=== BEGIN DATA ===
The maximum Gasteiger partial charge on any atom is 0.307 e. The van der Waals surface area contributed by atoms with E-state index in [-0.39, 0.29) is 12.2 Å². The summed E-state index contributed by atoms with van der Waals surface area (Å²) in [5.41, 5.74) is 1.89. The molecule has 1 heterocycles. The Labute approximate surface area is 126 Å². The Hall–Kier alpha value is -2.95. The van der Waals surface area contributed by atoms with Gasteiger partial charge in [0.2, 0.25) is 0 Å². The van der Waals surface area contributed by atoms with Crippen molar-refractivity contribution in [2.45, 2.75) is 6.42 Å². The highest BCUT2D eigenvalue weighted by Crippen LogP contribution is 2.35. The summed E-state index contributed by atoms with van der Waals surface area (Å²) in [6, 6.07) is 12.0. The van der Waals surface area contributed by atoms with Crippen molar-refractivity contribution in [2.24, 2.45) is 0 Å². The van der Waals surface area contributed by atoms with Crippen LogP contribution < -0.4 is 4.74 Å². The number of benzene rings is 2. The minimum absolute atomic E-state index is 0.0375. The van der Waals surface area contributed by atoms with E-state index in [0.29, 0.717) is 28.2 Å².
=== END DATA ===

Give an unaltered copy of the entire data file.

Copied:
The maximum Gasteiger partial charge on any atom is 0.307 e. The van der Waals surface area contributed by atoms with E-state index in [-0.39, 0.29) is 12.2 Å². The summed E-state index contributed by atoms with van der Waals surface area (Å²) in [5.41, 5.74) is 1.89. The molecule has 1 heterocycles. The Labute approximate surface area is 126 Å². The Hall–Kier alpha value is -2.95. The van der Waals surface area contributed by atoms with Gasteiger partial charge in [0.2, 0.25) is 0 Å². The van der Waals surface area contributed by atoms with Crippen molar-refractivity contribution in [2.45, 2.75) is 6.42 Å². The highest BCUT2D eigenvalue weighted by Crippen LogP contribution is 2.35. The summed E-state index contributed by atoms with van der Waals surface area (Å²) in [6, 6.07) is 12.0. The van der Waals surface area contributed by atoms with Crippen molar-refractivity contribution in [2.24, 2.45) is 0 Å². The van der Waals surface area contributed by atoms with Crippen LogP contribution < -0.4 is 4.74 Å². The number of benzene rings is 2. The minimum absolute atomic E-state index is 0.0375. The van der Waals surface area contributed by atoms with E-state index in [0.29, 0.717) is 28.2 Å².